Independent News from Alternative Sources
The huge march this month under the banner Not one less, was driven by popular revulsion after several cases which made media headlines, and confirmed the concerns about gender violence in this country.
The most recent case was that of Chiara Páez, a girl of 14 and 3 months pregnant. She was beaten to death by her 16-year old boyfriend who had already prepared a grave in the garden of his house, presumably with the help of his parents.
The protests involved hundreds of thousands of people in over 100 cities, including some in Chile, Uruguay and Mexico.
They supported several demands: implementation of a violence prevention plan; support for women and elimination of violence against them; guarantees of justice; the creation of an official register of victims; more action on gender equality and. . . . combating the culture of machismo, which they point to as the ultimate cause of the problem.
According to La Casa Encuentro, an NGO which helps victims of gender violence, a woman is murdered every 31 hours in Argentina. Shameful. Official statistics don’t exist. Institutional politics is following a different route.
A paradox: in 2009 gender violence was already a serious problem, and as a result the Argentine government proposed Law 26.485, to eliminate violence against women.
However, it has still not come into force, no budget has been settled for it, and the programmes it creates have still not been implemented: effect zero.
According to Casa Encuentro, 1800 women have been murdered in the last 7 years, at the hands of partners, ex-partners or would-be partners.
In reality, violence against women is an extremely old problem in Argentina.
The Tango Amablemente (Calmly), written by Iván Diez and popularized by Edmundo Rivero describes a common everyday situation. The man finds his wife with another, and calmly explains to the intruder that he has to go.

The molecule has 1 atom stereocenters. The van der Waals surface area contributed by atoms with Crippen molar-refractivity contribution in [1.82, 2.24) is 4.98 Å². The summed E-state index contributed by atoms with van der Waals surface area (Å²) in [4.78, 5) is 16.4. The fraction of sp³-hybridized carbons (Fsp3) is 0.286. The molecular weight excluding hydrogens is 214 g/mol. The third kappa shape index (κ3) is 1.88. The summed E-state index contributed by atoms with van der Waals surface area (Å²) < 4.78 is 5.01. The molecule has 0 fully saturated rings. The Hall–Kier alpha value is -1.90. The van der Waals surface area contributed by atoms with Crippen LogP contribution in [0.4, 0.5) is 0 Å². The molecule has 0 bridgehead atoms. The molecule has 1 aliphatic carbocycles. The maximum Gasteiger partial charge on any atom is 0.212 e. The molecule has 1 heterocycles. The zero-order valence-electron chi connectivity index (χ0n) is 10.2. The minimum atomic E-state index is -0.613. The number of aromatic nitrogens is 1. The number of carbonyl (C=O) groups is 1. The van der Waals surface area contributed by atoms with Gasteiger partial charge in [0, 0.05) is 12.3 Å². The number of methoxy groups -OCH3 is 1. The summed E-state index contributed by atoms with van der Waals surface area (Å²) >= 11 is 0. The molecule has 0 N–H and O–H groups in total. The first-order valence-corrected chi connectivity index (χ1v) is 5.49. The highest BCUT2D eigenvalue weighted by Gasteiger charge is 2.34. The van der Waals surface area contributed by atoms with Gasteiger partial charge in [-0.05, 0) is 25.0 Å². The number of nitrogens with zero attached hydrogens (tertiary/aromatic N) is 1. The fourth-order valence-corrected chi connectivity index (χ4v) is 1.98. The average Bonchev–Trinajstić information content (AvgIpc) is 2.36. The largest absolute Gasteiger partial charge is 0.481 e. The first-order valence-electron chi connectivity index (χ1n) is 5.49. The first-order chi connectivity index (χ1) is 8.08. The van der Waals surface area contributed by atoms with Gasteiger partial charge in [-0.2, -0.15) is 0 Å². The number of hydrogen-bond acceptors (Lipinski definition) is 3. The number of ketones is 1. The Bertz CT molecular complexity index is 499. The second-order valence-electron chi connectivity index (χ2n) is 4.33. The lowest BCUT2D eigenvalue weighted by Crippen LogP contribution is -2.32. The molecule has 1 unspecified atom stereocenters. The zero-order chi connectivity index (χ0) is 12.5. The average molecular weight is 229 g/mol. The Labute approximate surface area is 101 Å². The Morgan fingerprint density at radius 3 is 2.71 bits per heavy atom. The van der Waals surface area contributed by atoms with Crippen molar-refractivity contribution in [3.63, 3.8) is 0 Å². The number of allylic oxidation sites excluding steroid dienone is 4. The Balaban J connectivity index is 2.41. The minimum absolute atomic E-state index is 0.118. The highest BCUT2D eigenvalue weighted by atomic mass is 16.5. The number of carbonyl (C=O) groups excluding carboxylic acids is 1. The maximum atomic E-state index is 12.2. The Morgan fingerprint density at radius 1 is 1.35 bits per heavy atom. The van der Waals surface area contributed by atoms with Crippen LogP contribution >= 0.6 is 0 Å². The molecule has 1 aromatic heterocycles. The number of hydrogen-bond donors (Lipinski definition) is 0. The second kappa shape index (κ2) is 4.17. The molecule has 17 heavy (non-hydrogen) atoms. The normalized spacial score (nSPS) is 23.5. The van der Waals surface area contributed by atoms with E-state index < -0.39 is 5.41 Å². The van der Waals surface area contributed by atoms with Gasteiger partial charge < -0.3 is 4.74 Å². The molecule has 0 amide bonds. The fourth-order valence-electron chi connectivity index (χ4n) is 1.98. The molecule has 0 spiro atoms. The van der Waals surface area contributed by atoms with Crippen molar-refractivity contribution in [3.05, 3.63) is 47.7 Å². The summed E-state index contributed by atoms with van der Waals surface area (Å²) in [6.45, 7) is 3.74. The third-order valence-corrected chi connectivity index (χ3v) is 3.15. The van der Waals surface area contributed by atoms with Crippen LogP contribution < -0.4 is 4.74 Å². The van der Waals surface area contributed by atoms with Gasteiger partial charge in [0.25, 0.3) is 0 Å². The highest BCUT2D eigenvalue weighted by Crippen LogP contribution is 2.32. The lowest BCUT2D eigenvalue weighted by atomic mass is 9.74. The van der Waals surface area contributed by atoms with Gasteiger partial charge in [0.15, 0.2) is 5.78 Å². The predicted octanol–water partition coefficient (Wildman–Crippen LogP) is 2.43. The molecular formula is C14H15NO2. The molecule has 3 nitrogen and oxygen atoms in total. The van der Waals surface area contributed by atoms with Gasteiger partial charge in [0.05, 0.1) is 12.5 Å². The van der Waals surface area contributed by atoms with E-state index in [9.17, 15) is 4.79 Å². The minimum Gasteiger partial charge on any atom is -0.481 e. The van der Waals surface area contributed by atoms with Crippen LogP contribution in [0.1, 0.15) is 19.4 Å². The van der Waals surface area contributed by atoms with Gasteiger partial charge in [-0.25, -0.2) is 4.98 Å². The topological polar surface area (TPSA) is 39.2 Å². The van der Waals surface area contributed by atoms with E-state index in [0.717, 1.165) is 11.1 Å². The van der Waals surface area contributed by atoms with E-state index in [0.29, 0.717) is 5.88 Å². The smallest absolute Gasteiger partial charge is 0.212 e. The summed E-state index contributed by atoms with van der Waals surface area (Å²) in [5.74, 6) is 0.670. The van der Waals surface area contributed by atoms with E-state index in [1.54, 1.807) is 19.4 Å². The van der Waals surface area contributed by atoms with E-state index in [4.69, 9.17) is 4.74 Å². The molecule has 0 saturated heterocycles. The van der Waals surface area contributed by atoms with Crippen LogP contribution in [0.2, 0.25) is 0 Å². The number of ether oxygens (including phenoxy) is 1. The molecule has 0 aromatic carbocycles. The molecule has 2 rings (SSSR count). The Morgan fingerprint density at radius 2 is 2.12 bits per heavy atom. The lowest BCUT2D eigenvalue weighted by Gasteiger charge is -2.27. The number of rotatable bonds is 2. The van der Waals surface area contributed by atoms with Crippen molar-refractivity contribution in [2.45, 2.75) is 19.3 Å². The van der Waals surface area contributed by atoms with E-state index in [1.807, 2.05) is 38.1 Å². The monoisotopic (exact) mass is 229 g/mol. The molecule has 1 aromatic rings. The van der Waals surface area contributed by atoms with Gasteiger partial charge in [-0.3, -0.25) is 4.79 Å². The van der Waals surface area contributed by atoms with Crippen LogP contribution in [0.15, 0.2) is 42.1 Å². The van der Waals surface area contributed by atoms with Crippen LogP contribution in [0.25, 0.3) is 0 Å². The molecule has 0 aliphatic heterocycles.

But he makes one thing clear: the man is not to blame in cases like this. Then he asks his wife to make some Maté tea, and – calmly- stabs her 34 times. Femicide is part of Tango as much as it is part of everyday culture in Argentina.
But it has not acquired the category of an important social problem. Some cases have gained widespread media attention, like that of Maria Soledad in 1990.
The young woman was raped and murdered in Catamarca by the sons of influential local politicians. The tragedy was recounted in the film El Caso Maria Soledad, but then life carried on as if nothing had happened.
Marcello Tinelli, the well-known Argentine TV presenter has a programme Bailando por un Sueño (Dancing for a Dream).
It has been breaking audience records for years, and for that reason has attracted a procession of famous personalities from many countries.
It consists of a dancing competition in which the couples are each made up of a well-known person and a professional dancer.
A detail is that in general the competitors are good-looking, the dances sexy, and their clothes very light, especially those covering the womens’ bottoms.
Of course this is not the only kind of programme on TV, but people without any threats or obligations have chosen to see bare bottoms. Democracy.
A few days before the murder of Maria Soledad, Tinelli was the target of criticisms.